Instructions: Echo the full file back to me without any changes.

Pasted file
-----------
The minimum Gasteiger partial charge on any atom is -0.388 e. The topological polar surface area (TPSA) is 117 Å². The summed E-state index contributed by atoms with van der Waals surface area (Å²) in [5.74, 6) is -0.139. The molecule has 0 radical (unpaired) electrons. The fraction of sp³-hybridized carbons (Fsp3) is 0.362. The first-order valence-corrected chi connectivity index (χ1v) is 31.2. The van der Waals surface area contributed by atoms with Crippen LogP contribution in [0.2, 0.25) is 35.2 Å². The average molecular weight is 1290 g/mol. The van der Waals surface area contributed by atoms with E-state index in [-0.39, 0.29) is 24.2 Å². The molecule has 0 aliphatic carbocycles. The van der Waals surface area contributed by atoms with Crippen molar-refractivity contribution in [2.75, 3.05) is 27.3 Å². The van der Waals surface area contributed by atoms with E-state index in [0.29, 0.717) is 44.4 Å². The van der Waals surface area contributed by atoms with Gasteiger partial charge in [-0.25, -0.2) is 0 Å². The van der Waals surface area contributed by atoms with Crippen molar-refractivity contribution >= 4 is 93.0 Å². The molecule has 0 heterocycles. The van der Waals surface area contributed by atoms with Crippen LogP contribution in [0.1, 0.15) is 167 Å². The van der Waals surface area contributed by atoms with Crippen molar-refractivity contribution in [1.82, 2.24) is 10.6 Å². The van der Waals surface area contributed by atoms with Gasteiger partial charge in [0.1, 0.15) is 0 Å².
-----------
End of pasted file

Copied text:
The minimum Gasteiger partial charge on any atom is -0.388 e. The topological polar surface area (TPSA) is 117 Å². The summed E-state index contributed by atoms with van der Waals surface area (Å²) in [5.74, 6) is -0.139. The molecule has 0 radical (unpaired) electrons. The fraction of sp³-hybridized carbons (Fsp3) is 0.362. The first-order valence-corrected chi connectivity index (χ1v) is 31.2. The van der Waals surface area contributed by atoms with Crippen LogP contribution in [0.2, 0.25) is 35.2 Å². The average molecular weight is 1290 g/mol. The van der Waals surface area contributed by atoms with E-state index in [-0.39, 0.29) is 24.2 Å². The molecule has 0 aliphatic carbocycles. The van der Waals surface area contributed by atoms with Crippen molar-refractivity contribution in [2.75, 3.05) is 27.3 Å². The van der Waals surface area contributed by atoms with E-state index in [0.29, 0.717) is 44.4 Å². The van der Waals surface area contributed by atoms with Gasteiger partial charge in [-0.25, -0.2) is 0 Å². The van der Waals surface area contributed by atoms with Crippen molar-refractivity contribution >= 4 is 93.0 Å². The molecule has 0 heterocycles. The van der Waals surface area contributed by atoms with Crippen LogP contribution in [0.1, 0.15) is 167 Å². The van der Waals surface area contributed by atoms with Crippen molar-refractivity contribution in [1.82, 2.24) is 10.6 Å². The van der Waals surface area contributed by atoms with Gasteiger partial charge in [0.1, 0.15) is 0 Å².